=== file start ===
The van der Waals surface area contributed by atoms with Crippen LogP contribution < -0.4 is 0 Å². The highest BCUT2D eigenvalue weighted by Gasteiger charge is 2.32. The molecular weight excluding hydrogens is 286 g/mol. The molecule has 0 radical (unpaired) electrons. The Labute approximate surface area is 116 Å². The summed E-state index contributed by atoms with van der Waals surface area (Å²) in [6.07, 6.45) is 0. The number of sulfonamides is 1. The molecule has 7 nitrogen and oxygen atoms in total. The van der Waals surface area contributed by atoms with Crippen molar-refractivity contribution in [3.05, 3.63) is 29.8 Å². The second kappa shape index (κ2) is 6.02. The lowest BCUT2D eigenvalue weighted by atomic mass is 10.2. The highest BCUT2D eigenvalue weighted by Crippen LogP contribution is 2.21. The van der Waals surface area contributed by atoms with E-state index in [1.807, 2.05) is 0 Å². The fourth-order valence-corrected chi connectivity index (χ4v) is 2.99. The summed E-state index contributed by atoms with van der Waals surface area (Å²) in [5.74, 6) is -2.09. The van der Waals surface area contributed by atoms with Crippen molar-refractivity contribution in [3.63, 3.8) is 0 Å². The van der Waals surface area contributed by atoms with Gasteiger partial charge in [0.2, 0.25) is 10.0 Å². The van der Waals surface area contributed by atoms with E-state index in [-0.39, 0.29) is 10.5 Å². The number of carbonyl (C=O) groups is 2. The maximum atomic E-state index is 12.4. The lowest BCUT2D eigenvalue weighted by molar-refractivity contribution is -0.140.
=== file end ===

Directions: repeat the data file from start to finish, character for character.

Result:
The van der Waals surface area contributed by atoms with Crippen LogP contribution < -0.4 is 0 Å². The highest BCUT2D eigenvalue weighted by Gasteiger charge is 2.32. The molecular weight excluding hydrogens is 286 g/mol. The molecule has 0 radical (unpaired) electrons. The Labute approximate surface area is 116 Å². The summed E-state index contributed by atoms with van der Waals surface area (Å²) in [6.07, 6.45) is 0. The number of sulfonamides is 1. The molecule has 7 nitrogen and oxygen atoms in total. The van der Waals surface area contributed by atoms with Crippen molar-refractivity contribution in [3.05, 3.63) is 29.8 Å². The second kappa shape index (κ2) is 6.02. The lowest BCUT2D eigenvalue weighted by atomic mass is 10.2. The highest BCUT2D eigenvalue weighted by Crippen LogP contribution is 2.21. The van der Waals surface area contributed by atoms with E-state index in [1.807, 2.05) is 0 Å². The fourth-order valence-corrected chi connectivity index (χ4v) is 2.99. The summed E-state index contributed by atoms with van der Waals surface area (Å²) in [5.74, 6) is -2.09. The van der Waals surface area contributed by atoms with Crippen molar-refractivity contribution in [3.63, 3.8) is 0 Å². The van der Waals surface area contributed by atoms with Gasteiger partial charge in [0.2, 0.25) is 10.0 Å². The van der Waals surface area contributed by atoms with E-state index in [-0.39, 0.29) is 10.5 Å². The number of carbonyl (C=O) groups is 2. The maximum atomic E-state index is 12.4. The lowest BCUT2D eigenvalue weighted by molar-refractivity contribution is -0.140.